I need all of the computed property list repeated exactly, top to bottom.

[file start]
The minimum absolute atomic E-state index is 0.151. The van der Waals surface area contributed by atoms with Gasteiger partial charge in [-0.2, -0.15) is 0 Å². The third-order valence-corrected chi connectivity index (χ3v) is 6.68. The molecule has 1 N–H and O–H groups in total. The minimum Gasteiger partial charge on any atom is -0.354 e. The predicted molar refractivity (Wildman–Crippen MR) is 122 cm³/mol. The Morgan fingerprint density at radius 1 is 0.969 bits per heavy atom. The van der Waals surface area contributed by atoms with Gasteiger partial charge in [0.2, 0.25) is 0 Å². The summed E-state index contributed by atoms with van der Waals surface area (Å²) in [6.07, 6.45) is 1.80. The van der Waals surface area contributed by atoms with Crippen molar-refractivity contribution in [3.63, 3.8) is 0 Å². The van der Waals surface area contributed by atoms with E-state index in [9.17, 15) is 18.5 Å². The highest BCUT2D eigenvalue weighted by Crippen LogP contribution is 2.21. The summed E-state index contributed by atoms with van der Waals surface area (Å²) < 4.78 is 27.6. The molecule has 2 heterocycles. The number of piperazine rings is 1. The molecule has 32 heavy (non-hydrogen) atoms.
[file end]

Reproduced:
The minimum absolute atomic E-state index is 0.151. The van der Waals surface area contributed by atoms with Gasteiger partial charge in [-0.2, -0.15) is 0 Å². The third-order valence-corrected chi connectivity index (χ3v) is 6.68. The molecule has 1 N–H and O–H groups in total. The minimum Gasteiger partial charge on any atom is -0.354 e. The predicted molar refractivity (Wildman–Crippen MR) is 122 cm³/mol. The Morgan fingerprint density at radius 1 is 0.969 bits per heavy atom. The van der Waals surface area contributed by atoms with Gasteiger partial charge in [0.2, 0.25) is 0 Å². The summed E-state index contributed by atoms with van der Waals surface area (Å²) in [6.07, 6.45) is 1.80. The van der Waals surface area contributed by atoms with Crippen molar-refractivity contribution in [3.63, 3.8) is 0 Å². The van der Waals surface area contributed by atoms with E-state index in [9.17, 15) is 18.5 Å². The highest BCUT2D eigenvalue weighted by Crippen LogP contribution is 2.21. The summed E-state index contributed by atoms with van der Waals surface area (Å²) < 4.78 is 27.6. The molecule has 2 heterocycles. The number of piperazine rings is 1. The molecule has 32 heavy (non-hydrogen) atoms.